Dai Le knows how differently life could have turned out for her. She could easily have failed in her long-shot bid to snatch one of Labor’s safest seats by defeating star frontbencher Kristina Keneally at the May federal election. She could easily have never made it to Australia as a refugee fleeing communist Vietnam. She could easily not even be alive today.
In 2014, the Fairfield councillor was diagnosed with stage three breast cancer, forcing her to undergo aggressive chemotherapy and radiation. “I thought, ‘Shit, I’ve got 12 months to live’,” she says. “I thought, ‘I need to live my life with a purpose, I’ve got to work on my mindset’. I didn’t want the disease to take control of me.”
Le’s cancer battle led her to embrace Stoic philosophy by immersing herself in the writings of Seneca, Plato and Marcus Aurelius. She says Stoicism helped her build her inner strength, to be less afraid of failure – a belief system she leant on while campaigning as an independent in the south-western Sydney seat of Fowler. The 54-year-old wasn’t backed by a major party; neither was she supported by the Climate 200 fundraising group like the “teal” independents in wealthy inner-city electorates.
“I had to push through the fear barrier on a daily basis, thinking yes you can do this even when people are saying it’s impossible,” she says. “I was campaigning from 7 in the morning until 8.30 at night. But there was no moment of tiredness, the adrenaline drove me.”
At her home, Le affixed an image of Parliament House on a vision board alongside motivational slogans (“keep on running”, “make the invisible visible”). She knows it may sound a little woo-woo to some, but her vision morphed into reality on election night when she won Fowler. Labor previously held the seat on an ultra-safe 14 per cent margin.
At Le’s request we meet for lunch at Pho 54, an unassuming noodle restaurant in the heart of Cabramatta. The menu is written entirely in Vietnamese, so I ask Le to choose the dishes for us: she orders two bowls of beef noodle pho. It’s the perfect meal for a frosty Sydney day. During our lunch several diners approach Le to offer congratulations on her win, reflecting her celebrity status in the local area.
The weeks after election day have been a hectic blur, Le says. She has travelled to Canberra to be inducted as an MP and is busy recruiting staff for her parliamentary and electorate office. Her diary has been packed with meetings with other crossbenchers, including a long discussion with independent Wentworth MP Allegra Spender. Le is delighted that trailblazer Cathy McGowan has agreed to be her mentor on how to get things done as an independent in Canberra.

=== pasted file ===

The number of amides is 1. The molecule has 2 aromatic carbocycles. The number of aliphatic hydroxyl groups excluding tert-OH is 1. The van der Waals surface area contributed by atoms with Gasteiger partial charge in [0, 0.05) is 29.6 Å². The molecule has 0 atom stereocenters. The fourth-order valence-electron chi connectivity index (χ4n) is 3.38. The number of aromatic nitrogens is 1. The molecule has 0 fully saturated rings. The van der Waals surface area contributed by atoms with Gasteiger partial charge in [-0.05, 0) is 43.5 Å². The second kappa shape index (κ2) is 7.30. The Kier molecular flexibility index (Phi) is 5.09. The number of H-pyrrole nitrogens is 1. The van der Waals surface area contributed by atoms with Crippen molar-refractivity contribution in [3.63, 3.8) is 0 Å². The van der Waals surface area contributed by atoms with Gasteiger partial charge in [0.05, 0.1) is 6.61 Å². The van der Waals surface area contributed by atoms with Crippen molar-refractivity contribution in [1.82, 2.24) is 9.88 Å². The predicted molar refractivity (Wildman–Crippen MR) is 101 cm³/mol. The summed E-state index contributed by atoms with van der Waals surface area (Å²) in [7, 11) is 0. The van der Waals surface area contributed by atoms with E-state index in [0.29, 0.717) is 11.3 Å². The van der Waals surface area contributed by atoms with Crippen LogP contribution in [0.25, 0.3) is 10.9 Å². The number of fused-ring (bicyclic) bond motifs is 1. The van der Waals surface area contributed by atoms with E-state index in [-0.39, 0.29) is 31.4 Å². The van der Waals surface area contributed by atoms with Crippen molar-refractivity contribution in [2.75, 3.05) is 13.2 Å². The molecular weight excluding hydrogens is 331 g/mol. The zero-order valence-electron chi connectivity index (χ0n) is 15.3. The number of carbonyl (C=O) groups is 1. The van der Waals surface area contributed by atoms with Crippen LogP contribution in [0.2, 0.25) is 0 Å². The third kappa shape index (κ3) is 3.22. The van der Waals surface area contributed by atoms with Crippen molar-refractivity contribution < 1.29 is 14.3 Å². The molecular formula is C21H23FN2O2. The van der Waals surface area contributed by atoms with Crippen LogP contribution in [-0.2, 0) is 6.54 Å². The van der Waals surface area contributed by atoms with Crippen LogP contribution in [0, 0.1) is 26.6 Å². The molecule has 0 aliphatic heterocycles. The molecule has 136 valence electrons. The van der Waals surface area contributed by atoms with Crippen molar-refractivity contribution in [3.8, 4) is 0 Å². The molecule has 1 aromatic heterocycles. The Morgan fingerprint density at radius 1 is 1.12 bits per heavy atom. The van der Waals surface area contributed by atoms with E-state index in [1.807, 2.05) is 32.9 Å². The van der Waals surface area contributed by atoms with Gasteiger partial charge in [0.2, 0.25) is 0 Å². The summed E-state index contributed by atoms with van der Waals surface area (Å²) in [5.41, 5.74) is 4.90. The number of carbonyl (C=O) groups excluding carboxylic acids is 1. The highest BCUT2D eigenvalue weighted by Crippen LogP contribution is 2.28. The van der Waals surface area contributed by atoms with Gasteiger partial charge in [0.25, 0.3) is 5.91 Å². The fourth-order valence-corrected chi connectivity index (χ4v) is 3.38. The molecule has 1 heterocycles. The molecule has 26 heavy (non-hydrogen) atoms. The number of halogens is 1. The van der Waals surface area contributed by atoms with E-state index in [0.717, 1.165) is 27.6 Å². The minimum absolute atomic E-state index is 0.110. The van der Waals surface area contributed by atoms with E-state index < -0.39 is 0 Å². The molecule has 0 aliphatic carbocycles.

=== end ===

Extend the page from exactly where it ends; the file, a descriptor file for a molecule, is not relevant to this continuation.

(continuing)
Pho 54 sits beside Cabramatta’s Freedom Plaza, a pedestrian mall that celebrates the arrival of thousands of Vietnamese refugees to the area following the downfall of the US-backed South Vietnamese government in 1975. A sign on one side of the plaza’s grand gateway proclaims “democracy” while another celebrates “liberty”.
Le fled South Vietnam when she was aged seven alongside her mother and two younger sisters. Hoping to make it to freedom in the United States, they lived in refugee camps in the Philippines and Hong Kong where Le worked in a factory to help the family survive. Resettled in Australia under the Fraser government’s generous refugee policy, they found a home in Bossley Park in Sydney’s west. Le’s father intended to join them, but never made it out of Vietnam.
“We had one suitcase of clothes – nothing more,” Le says. “We literally ran out of our house and ran for our life. It’s hard for people to imagine who haven’t been through it.”
After attending schools in Wollongong and western Sydney, Le tried out science and law at university but felt directionless in life. “I was lost,” she recalls of her early adulthood. That changed when she got talking to a reporter from The Liverpool City Champion, a local newspaper, who encouraged her to apply for a cadetship. “He said, ‘You’ve got this effervescent personality, you like to talk, I think you’d be great at getting people to tell their stories – especially multicultural communities.’”